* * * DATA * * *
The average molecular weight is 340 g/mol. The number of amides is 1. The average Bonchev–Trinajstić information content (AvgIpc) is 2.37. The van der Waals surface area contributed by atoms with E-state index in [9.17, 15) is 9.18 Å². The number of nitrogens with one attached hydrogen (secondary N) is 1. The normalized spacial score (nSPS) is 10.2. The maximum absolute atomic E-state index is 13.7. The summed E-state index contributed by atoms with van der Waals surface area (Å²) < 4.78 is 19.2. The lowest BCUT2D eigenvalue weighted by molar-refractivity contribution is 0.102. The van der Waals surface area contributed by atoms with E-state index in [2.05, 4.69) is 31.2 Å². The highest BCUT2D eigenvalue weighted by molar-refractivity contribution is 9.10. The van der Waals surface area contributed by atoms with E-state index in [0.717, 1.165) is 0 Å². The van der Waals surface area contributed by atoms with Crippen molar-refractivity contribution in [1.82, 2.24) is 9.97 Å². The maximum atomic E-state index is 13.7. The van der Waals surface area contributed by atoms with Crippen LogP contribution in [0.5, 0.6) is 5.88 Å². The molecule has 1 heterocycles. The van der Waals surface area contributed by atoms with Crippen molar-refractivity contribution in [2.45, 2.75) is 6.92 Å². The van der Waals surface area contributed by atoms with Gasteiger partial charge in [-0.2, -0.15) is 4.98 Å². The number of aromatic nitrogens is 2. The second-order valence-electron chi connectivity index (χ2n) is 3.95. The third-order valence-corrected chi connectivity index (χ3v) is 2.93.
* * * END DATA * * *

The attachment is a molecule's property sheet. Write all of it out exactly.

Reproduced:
The average molecular weight is 340 g/mol. The number of amides is 1. The average Bonchev–Trinajstić information content (AvgIpc) is 2.37. The van der Waals surface area contributed by atoms with E-state index in [9.17, 15) is 9.18 Å². The number of nitrogens with one attached hydrogen (secondary N) is 1. The normalized spacial score (nSPS) is 10.2. The maximum absolute atomic E-state index is 13.7. The summed E-state index contributed by atoms with van der Waals surface area (Å²) < 4.78 is 19.2. The lowest BCUT2D eigenvalue weighted by molar-refractivity contribution is 0.102. The van der Waals surface area contributed by atoms with E-state index in [2.05, 4.69) is 31.2 Å². The highest BCUT2D eigenvalue weighted by molar-refractivity contribution is 9.10. The van der Waals surface area contributed by atoms with E-state index in [0.717, 1.165) is 0 Å². The van der Waals surface area contributed by atoms with Crippen molar-refractivity contribution in [1.82, 2.24) is 9.97 Å². The maximum atomic E-state index is 13.7. The van der Waals surface area contributed by atoms with Crippen LogP contribution in [0.5, 0.6) is 5.88 Å². The molecule has 1 heterocycles. The van der Waals surface area contributed by atoms with Crippen molar-refractivity contribution in [2.45, 2.75) is 6.92 Å². The van der Waals surface area contributed by atoms with Gasteiger partial charge in [-0.2, -0.15) is 4.98 Å². The number of aromatic nitrogens is 2. The second-order valence-electron chi connectivity index (χ2n) is 3.95. The third-order valence-corrected chi connectivity index (χ3v) is 2.93.